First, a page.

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A UC3M research study analyzes the impact of bilingual elementary school programs


Students in bilingual elementary school programs achieve, on average, worse academic results in those subjects taught in English than those students who study all subjects in Spanish. This is one of the main conclusions of a study carried out by researchers from Universidad Carlos III de Madrid (UC3M) in collaboration with the Universidad Autónoma de Madrid and the University College of London.

Los alumnos de educación bilingüe en Primaria presentan peores resultados, según un estudio de la UC3M

Bilingual education programs, in which a substantial part of the teaching is done in a language different from the mother tongue and from the language of the students’ surroundings, have been fully established for years in countries such as India, Spain and the United States. In order to analyze the effects of these programs, these researchers evaluated the program that the Autonomous Community of Madrid introduced in a group of public primary schools in 2004.

“We have found a negative effect on the level of competence and knowledge displayed by the students who have followed this bilingual program in those subjects that were taught in English,” states one of the researchers, Jesús Carro, of the UC3M Department of Mathematics. The study, which was recently published in the journal Economic Inquiry, uses data from the test of essential knowledge administered by the Community of Madrid when students complete their elementary education.

“These students and teachers are making an additional effort because they have to teach and learn the subjects in a language that is not theirs. They have to spend more time and make a greater effort to learn English, which can affect their learning of the specific material taught in subjects such as Science, History and Geography,” the researchers explain. Another consideration is that these students take the official exams in Spanish, given that the same test is administered to all the students in the Community of Madrid. “The results are still relevant, because as they progress through the Spanish educational system these students are going to be evaluated in Spanish, and they need to not only have certain knowledge, but to be able to express that knowledge in this language.”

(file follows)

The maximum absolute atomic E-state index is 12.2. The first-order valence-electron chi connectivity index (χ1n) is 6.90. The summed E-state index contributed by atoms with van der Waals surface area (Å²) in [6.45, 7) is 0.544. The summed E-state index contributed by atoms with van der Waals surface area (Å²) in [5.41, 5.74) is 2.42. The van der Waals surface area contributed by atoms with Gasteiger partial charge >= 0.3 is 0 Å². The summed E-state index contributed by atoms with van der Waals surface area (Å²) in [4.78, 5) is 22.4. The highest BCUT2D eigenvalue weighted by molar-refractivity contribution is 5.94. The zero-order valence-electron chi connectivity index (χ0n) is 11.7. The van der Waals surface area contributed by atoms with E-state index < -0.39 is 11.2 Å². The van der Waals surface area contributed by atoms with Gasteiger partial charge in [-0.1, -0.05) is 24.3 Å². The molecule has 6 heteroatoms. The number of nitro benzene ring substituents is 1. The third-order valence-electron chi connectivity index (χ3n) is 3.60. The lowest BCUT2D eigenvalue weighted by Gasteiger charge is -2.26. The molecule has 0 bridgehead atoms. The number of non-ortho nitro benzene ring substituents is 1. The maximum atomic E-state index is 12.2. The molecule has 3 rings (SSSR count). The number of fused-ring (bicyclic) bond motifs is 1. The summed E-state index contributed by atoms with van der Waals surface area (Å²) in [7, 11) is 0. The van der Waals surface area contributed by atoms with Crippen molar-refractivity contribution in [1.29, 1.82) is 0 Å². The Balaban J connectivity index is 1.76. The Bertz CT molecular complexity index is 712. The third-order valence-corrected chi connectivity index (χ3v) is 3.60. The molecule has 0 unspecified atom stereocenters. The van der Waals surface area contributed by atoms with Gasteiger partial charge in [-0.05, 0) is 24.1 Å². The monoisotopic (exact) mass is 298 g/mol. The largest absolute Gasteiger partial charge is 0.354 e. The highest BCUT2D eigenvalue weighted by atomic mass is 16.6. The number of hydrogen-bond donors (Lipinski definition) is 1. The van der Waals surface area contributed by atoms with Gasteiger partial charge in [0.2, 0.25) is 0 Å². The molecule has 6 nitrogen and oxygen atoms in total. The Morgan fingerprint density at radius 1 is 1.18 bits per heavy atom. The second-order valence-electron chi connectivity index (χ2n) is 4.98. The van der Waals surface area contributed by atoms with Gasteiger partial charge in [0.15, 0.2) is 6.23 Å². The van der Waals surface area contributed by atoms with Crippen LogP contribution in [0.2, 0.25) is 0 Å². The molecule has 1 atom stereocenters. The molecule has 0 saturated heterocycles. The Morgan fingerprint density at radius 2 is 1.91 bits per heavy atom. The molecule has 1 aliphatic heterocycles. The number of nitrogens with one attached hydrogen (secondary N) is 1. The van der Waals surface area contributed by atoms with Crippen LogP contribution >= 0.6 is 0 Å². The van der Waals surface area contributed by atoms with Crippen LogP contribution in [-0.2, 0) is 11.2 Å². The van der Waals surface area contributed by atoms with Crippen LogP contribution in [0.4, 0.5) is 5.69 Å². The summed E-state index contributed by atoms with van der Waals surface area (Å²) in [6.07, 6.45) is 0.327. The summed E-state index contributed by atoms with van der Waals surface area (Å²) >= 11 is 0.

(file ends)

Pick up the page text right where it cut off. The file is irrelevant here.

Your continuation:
The Parents’ Educational Level

This negative result is more pronounced in those students whose parents have a lower level of education, while the difference is hardly noticeable in students whose parents have a higher level of studies. “We can establish a number of hypotheses with the regard to the reasons behind this, such as that they receive more help at home, they have greater resources, they are more exposed to situations where other languages are used or that are linguistically richer,” comments Jesús Carro. “Because the negative effect is so localized in a specific group of students, it would be easy to establish a tutoring program to solve the problem,” he suggests. Moreover, he points out that none of the students in the bilingual program obtain worse results in the area of reading comprehension in Spanish.

This evaluation only refers to the bilingual program that has been carried out in public schools. “Over the years, a program that is similar to those employed in private charter schools has been implemented, but the results of this study cannot be extrapolated to those schools because it is not clear that they have the same level of teachers prepared to implement the program,” the professor states.

There are several important questions to examine, according to the researchers. The first is to find out what has happened to these students in the following stages of their education. “It’s possible that the negative effect that we have detected will disappear at that point, because in secondary school, the students have a higher level of English,” says Carro, who also proposes another topic to be analyzed:  find out what other factors can influence the program’s results, such a the importance of the teachers’ level of English. “This is relevant both in terms of finding out if that could improve the test results, as well as in terms of getting a better idea of what might be happening with the program in the years following the ones we are analyzing. Over the years, the program has expanded a great deal, and very quickly, in both public schools and charter schools, but it is not so clear that the same number of teachers who are prepared to implement the program are available now as there were during the first years the program was established in public schools. Nobody has studied this, as far as I know,” the professor concludes.  


Carro, JM. Cabrales, A. Anghel, B. (2016). Evaluating a bilingual education program in Spain: the impact beyond foreign language learning. Economic Inquiry. Vol. 54, No. 2, April 2016, 1202–1223. DOI:10.1111/ecin.12305.

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